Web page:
The hospitality industry is home to a huge portion of the world’s workforce, but the lives of these workers are often as unknown as the back rooms of the businesses they work in. What’s it like when they’re alone? When they no longer need to smile at customers? Alexa Lim Haas’ Agua Viva is a gentle, empathetic look into the inner world of one of these workers–a Chinese manicurist who works in a strip mall in Florida–as she struggles with self-image issues, loneliness, and finding the words to describe how she feels, in a language she doesn’t fully know.
Set almost entirely in a nail shop, the film accents the daily routines of a manicurist named Mei Mei with rich, watercolor textures and poignant details that are specific to one character but universally relevant. The end result feels like a living, breathing diorama of one woman’s life, as intimate as ASMR and as hypnotic as the jellyfish that floats around the nail salon’s fish tank.
The voiceover is filled with the kind of private lines that may as well have been ripped from a diary or a Twitter feed. “I have been really bad with my body lately,” says the manicurist, speaking for all of us who struggle to care for ourselves. When you think about it, it’s obvious–this idea that someone who makes a living from taking care of people might have difficulty taking care of themselves–but it’s the kind of brief, telling statement that reminds us that every iceberg hides its bottom half.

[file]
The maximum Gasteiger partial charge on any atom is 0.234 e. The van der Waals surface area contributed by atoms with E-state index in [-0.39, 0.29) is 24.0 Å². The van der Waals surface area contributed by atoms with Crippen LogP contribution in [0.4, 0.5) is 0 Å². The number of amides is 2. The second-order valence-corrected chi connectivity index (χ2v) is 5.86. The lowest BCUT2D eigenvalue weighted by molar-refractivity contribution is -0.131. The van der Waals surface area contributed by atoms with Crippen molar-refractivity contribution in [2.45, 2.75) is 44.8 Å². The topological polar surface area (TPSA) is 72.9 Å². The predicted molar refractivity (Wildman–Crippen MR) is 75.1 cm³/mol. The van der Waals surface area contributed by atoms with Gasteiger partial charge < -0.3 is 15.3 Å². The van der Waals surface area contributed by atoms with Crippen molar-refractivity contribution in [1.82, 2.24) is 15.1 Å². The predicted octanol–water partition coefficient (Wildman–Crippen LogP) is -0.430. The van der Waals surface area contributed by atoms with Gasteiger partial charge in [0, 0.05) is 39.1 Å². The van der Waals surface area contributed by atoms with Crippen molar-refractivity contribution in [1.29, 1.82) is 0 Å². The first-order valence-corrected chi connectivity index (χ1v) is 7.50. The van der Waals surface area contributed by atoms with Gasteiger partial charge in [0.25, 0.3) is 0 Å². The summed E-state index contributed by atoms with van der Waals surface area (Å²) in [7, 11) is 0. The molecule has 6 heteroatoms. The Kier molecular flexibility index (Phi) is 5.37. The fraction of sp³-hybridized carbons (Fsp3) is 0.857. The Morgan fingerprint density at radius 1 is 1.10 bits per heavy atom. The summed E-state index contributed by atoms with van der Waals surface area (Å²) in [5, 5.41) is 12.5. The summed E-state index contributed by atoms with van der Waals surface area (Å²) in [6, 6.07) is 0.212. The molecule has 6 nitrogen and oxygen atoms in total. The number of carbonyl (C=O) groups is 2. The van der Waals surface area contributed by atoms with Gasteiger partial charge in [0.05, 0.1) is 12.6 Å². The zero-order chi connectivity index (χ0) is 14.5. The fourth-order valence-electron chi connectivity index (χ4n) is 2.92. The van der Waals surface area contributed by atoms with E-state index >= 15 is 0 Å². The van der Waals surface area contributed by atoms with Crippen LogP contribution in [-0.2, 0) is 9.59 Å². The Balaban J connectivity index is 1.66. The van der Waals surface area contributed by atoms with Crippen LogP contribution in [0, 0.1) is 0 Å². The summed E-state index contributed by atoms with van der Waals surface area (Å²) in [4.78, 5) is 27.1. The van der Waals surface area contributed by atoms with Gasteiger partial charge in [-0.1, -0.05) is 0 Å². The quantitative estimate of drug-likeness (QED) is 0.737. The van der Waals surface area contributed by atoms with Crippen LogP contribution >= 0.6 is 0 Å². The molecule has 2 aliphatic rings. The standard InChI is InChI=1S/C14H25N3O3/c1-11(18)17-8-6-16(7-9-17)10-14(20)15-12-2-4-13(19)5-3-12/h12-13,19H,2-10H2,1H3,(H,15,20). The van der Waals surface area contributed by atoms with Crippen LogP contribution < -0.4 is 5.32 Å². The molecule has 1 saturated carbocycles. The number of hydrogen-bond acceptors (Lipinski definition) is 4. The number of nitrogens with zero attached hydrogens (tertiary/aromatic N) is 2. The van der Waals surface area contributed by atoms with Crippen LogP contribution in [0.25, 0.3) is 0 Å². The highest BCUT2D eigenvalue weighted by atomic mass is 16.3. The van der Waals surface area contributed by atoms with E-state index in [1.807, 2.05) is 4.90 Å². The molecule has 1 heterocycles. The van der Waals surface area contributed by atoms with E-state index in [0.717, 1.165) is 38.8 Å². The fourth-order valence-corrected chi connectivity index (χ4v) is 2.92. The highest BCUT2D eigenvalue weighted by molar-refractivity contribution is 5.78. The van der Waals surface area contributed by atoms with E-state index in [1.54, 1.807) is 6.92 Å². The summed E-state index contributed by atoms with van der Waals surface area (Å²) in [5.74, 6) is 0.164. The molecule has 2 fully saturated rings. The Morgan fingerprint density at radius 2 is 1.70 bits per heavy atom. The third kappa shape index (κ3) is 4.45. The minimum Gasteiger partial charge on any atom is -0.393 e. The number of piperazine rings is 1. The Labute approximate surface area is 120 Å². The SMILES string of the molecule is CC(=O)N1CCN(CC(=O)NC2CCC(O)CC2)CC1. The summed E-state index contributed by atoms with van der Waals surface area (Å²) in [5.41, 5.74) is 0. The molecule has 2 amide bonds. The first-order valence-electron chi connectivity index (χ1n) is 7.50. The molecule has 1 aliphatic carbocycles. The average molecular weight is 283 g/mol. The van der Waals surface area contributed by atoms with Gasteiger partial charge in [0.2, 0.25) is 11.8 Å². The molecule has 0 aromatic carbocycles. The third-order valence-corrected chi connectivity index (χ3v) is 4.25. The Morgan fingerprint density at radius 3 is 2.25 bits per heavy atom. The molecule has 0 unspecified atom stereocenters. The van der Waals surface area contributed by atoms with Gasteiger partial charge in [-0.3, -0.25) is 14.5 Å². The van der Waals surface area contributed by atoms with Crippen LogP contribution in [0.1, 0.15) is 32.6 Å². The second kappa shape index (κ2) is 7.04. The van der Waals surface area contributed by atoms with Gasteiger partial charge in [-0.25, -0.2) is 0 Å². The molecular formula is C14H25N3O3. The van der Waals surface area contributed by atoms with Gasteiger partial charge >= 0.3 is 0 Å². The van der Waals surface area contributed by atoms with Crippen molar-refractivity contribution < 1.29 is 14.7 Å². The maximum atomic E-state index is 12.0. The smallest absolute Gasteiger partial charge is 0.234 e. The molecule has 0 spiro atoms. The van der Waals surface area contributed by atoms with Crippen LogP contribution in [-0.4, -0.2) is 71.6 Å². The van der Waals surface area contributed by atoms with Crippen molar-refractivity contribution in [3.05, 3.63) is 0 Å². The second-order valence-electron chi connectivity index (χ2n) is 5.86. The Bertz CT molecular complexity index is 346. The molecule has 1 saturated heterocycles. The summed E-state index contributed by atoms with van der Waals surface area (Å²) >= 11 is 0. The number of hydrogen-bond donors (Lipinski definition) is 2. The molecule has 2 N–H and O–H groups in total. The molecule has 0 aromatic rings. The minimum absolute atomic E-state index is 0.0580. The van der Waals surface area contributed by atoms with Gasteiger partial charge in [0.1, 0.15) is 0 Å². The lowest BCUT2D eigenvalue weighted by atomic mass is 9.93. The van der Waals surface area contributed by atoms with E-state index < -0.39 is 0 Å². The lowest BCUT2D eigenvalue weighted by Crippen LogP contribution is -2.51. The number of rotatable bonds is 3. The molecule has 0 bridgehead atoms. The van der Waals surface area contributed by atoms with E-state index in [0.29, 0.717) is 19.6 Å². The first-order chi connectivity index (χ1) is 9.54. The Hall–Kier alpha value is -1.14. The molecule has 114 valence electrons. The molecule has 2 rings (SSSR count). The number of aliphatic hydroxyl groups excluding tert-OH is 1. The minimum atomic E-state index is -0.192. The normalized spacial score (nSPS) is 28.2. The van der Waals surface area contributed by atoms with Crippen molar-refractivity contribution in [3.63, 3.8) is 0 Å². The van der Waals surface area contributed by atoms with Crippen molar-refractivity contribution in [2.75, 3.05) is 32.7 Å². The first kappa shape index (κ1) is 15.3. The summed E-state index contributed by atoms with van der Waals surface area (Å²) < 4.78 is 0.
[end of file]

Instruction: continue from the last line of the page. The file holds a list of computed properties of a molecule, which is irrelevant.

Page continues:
There may not be much of a plot here, but there doesn’t need to be; the colors and shapes of Haas’s animated world flicker and breathe like the neon sign we see the manicurist turn on at the beginning of the film. “Words are so solid but my thoughts are so fluid, so I use simple words that translate, that avoid miscommunication,” says Mei Mei. Though this is partially a film about someone who struggles to connect, there are a number of lines that express exactly how this manicurist character feels, and I love how the written (and recorded) dialogue reveals the language barrier of this character while avoiding anything that could be misconstrued as a stereotype.
Like the other films Haas and her fellow animator friends have made (GLOVE, YEARBOOK), it’s an exercise in understated profundity that focuses on a character who shares the kind of doubts that remind us that we’re human, and who asks the kind of existential questions that keep us up at night. Ultimately, it is as mesmerizing and enigmatic as the jellyfish that floats across the screen, temporarily stuck in a tank, but capable of floating through the ocean.
Agua Viva was a recipient of Borscht’s #NOBROZONE grant, a female-centric funding model that serves as an alternative to the “pitching to a panel of dudes” style of film funding.